Want to Lose Weight? Check with Your Gut Microbiome
Researchers at Chalmers University of Technology recently identified how intestinal bacteria interact during metabolism, paving the way to, among other things, possibly personalizing weight-loss diets. The systems biologists developed a computational algorithm that is able to predict how modifying a person’s diet will affect them based on the bacterial and microorganismal composition of their gut microbiome.
The relationships that microorganisms have with an individual and the food they eat and with each other are extremely complicated. However, the scientists were able to show, in their study published in Cell Metabolism, that their algorithm works to establish causal links between the nutrient content of food and metabolism. They performed an experiment in which a group of overweight patients had their gut microbiomes characterized. These patients were then put on a weight-loss diet. As expected, all the patients lost weight. However, patients with a low-diversity gut microbiome, or low gene counts (LGC), had a reduced level of health-risk markers in their blood and feces compared to patients with a high-diversity gut microbiome, or high gene counts (HGC). Interestingly, the scientists found that they were able to use their algorithm to explain why the two sets of patients responded as they did. Among other things, they found that LGC patients produced fewer amino acids, which could explain their enhanced blood chemistry.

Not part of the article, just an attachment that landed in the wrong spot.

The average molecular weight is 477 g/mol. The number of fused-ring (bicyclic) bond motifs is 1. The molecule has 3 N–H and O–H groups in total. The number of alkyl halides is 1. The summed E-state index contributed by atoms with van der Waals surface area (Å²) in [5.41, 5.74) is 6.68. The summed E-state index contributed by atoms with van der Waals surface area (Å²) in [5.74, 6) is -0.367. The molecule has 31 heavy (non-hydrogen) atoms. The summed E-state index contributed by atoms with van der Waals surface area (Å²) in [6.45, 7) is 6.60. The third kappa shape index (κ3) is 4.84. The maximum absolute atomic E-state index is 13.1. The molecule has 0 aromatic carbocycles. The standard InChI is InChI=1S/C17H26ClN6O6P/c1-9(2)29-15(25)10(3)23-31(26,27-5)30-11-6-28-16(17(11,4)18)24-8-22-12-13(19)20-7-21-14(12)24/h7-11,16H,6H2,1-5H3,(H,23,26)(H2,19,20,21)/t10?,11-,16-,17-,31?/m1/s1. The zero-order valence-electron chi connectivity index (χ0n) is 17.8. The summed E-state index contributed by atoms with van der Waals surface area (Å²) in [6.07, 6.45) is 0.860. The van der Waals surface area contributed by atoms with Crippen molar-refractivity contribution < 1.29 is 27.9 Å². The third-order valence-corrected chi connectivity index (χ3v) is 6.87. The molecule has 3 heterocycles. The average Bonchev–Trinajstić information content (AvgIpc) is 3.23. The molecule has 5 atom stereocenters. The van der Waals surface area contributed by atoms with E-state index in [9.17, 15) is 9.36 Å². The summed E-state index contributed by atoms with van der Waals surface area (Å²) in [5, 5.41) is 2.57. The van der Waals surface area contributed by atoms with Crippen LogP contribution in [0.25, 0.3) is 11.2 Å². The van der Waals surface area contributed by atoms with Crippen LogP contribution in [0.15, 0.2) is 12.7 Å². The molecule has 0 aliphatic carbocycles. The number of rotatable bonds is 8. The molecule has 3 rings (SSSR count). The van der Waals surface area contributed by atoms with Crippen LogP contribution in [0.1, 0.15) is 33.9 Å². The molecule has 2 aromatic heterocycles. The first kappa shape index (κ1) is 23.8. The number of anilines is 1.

Based on this, the researchers are confident that doctors will be able to effectively modify the diet of overweight patients in order to control their weight and reduce their risk of cardiometabolic diseases. Soon, doctors may even be able to add intestinal bacteria into the gut microbiome of patients with a problematic metabolism. Though this may sound like the probiotics that are already popular and widely used, those mainly work to create a favorable environment. The next generation of probiotics will be able to work directly with the existing gut microbiota to change their composition and lead to lasting weight and health changes.
Source: Chalmers University of Technology